Tests by Ookla, the developer of Speedtest.net, are reported to have shown that the new 5G mobile network is 450% faster than 4G.
According to the Speedtest.net website, the results of the testing of 5G in 29 UK cities during Q3 of 2019 generally show download speeds as being 450-475% faster than those on all mobile technologies combined, and that the 5G download speed in Northern Ireland showed a 618.3% improvement due to the fact that mean mobile download speeds on all technologies are slower in Northern Ireland than elsewhere in the U.K.
The tests also revealed that mean 5G download speeds are uniformly high across the U.K., with only 6 Mbps difference between the fastest country (England) and the slowest (Northern Ireland).
Speedtest.net says that mobile operators have embraced 5G across the UK this year. For example, 5G is now commercially available in 22 English cities such as London, Birmingham, Bristol, Liverpool, Manchester and Wolverhampton.
5G is also now available in Edinburgh, Glasgow and Paisley in Scotland, in Belfast in Northern Ireland, and in Cardiff, Llandudno and Penarth in Wales.
In terms of ranking operators in terms of their 5G download speed in the UK during Q3 2019, Speedtest.net put EE in first place, O2 in second and Vodafone in third place.
The Speedtest.net results and analysis didn’t include Three because they currently only offer 5G broadband in certain districts of London and their 5G has not yet been launched.
Three announced earlier this year, however, that new and existing customers with compatible handsets will be able to get 5G at no extra cost(s) when its 5G service is launched.
Upload Speeds Not As Impressive
The test results showed, however, that 5G upload speeds, although good, were not quite as impressive as the download speeds with percentage increases ranging from 38.5% to 110% faster.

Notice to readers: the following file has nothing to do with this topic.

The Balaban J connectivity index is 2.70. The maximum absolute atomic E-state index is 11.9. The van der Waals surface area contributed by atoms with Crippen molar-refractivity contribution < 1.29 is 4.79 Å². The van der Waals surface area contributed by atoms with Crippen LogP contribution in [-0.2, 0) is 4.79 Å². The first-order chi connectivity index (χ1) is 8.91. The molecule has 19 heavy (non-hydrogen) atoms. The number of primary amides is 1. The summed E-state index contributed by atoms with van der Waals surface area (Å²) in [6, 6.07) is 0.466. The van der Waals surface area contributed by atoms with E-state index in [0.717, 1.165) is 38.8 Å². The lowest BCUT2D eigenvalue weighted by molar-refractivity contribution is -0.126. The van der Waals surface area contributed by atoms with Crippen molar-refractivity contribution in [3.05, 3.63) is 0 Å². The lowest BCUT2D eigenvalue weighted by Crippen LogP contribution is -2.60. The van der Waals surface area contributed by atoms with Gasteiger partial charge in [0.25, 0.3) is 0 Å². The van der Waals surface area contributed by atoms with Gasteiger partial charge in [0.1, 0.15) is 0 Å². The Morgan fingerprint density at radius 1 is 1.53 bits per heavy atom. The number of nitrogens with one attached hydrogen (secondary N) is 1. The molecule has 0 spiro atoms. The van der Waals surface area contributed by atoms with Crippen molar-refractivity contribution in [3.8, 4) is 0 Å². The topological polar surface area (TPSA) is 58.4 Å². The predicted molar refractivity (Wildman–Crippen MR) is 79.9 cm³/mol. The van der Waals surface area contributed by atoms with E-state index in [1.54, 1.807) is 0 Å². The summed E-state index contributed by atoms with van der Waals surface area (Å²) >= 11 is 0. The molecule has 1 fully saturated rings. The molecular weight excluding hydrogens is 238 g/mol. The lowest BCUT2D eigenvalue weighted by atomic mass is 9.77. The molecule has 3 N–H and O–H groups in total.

One issue not covered by the testing was the safety fears surrounding 5G. For example, 5G uses 3 Spectrum bands, low-band spectrum (LTE), mid-band spectrum, and what some believe to be the potentially dangerous mmWave high-frequency spectrum.
The mmWave spectrum, however, is still not close to the kind of ionising wavelengths that can cause damage to DNA and mmWave will mostly be deployed in a spectrum that suffers from high reflection rates – 24 to 29GHz. This should mean that any absorption by the body will be confined to the surface layers of the skin rather than the deeper tissue that is reached by lower frequency radiation.
What Does This Mean For Your Business?
Ofcom is due to auction additional spectrum for 5G in the 700 MHz and 3.6-3.8 GHz bands in spring 2020 and this should help fuel the further expansion of the 5G networks. This is likely to be good news for businesses who have been waiting for the speed benefits that 5G can bring, for example in improving file sharing and other communication capabilities.
Although the rollout is currently only confined to major UK cities, which will, of course, favour businesses in those areas, it is good news that 5G has been achieving consistent speeds in its deployments around the world, thereby improving on one of the challenges of 4G.
Different operators look set to take different approaches to their 5G rollouts and offerings, and greater 5G availability will provide a boost to the sales of new generation mobile handsets in the UK where many people and businesses have been holding back on purchasing the latest 5G models until they could reap the benefits of having a much more established 5G network in place.